Family service: HSE senior carries on Marine tradition
By Anna Skinner
To Von Rumps, the U.S. Marine Corps process is nothing new.
The Hamilton Southeastern High School senior will be the 21st member of the Rumps family to become a Marine, and the second to receive the $180,000 U.S. Navy Reserve Officer Training Corps Scholarship.
“(The) Marines award that scholarship to graduating seniors who promise to affiliate with the unit, and upon graduation there’s a contractual obligation to commission with the Marine Corps,” said Von’s father, Justin Rumps, a retired USMC major. “When they get their college degree, they go through officer candidate school, then they will be commissioned.”
Von’s older brother, Justin – who shares the same first name as his father – is currently at Camp Pendleton in San Diego, Calif. He received the same scholarship Von did and attended Notre Dame University prior to becoming a Marine.
Von plans to study political science and social policy at Tulane University in New Orleans.
“My parents and all the adults in my life I didn’t meet through school have all been affiliated with the Marine Corps in some way. It’s weird to say it didn’t influence me at all,” Von said on his decision to become a Marine. “The upbringing definitely had a significant impact. I have no concrete idea of what I want to do (in the Marine Corps), and I think that’s the right mindset to have going in considering I’m just a senior in high school.
“When I was asked that question by one of the interview panels when I (was interviewing) for the scholarship what I wanted to do and what would happen if I didn’t do (what I wanted to do), my answer that I gave was the idea that every job in the Marine Corps is important. Whether they are operating on the front lines or supporting those that are, they are all equally important. What I would want to do personally is I’m thinking rotary, so flying helicopters or the intel community.”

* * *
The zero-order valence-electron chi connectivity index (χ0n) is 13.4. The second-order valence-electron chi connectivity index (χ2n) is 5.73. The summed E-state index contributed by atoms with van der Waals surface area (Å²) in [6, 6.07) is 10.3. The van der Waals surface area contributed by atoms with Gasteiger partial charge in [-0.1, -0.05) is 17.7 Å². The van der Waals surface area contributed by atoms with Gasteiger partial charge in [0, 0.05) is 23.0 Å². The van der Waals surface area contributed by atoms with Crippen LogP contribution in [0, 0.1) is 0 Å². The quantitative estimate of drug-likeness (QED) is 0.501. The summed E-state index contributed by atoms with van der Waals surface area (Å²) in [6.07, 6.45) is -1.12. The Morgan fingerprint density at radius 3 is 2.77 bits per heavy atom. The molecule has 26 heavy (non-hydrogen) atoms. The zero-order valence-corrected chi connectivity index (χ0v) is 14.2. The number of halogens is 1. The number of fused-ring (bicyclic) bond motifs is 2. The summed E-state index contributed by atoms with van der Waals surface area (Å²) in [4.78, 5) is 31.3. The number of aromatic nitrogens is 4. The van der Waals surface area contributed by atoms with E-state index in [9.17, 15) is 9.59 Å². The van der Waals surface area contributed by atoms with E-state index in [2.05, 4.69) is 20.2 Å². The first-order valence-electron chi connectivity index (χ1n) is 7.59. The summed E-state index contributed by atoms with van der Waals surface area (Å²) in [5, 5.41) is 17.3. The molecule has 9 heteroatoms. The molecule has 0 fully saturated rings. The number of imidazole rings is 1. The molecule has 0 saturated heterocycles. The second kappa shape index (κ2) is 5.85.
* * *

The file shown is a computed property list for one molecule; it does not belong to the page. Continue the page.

Von’s father is one of 17 kids, 11 of which are Marines. He met Dagny, Von’s mother, in a helicopter in Quantico, Va., during basic training for the Marine Corps. Dagny is the only Marine on her side of the family. Justin served 22 years before becoming a civilian federal government employee for the Marines. Dagny served three years.
“My father was one of the first Marines in my family. He served during the Korean War era,” the elder Justin said. “Back in those days you had a three-year hitch, so he served about three years, then went to reserves back in Chicago.”
“I have respect for all branches of the military, but public perception is such that the Marine Corps is definitely the most hardcore and common theme among (the Rumps family),” Von said.
Some of Rump’s Marine family members
Bernard R. Rumps
Justin R. Rumps
Justin R. Rumps II
Dagny (Howard) Rumps
Justine Von Rumps
Steven Von Rumps
Dominque (Rumps) Sturdifen
Camille (Rumps) Deans
Gabriella (Rumps) Simpkins
*Not pictured in immediate family: Phillip Rumps and Angelique Sturdifen
U.S. Navy Reserve Officer Training Corps scholarship requirements
Physical: Sub 18-minute, 3-mile run, 20 pull-ups and 100 sit-ups in two minutes is a perfect physical score. Scholarship recipient Von Rumps was nearly perfect, completing 15 pull-ups instead of 20.
Education: To get your foot in the door, applicants must receive a 22 ACT score, a 1,000 math and critical reading SAT score and a 74 on the Armed Forces Qualifications Test. Most applicants receive much higher scores.
Leadership abilities: Applicants must demonstrate leadership abilities. Von was a varsity rugby player; participated in the We the People program; served as a counselor at a muscular dystrophy camp; was in the Best Buddies program; participated in Model UN (United Nations); was in the speech and debate club; had an internship at the Dept. of Government Relations; and worked the polls in the last general election, among other involvements.
For more, visit navy.com.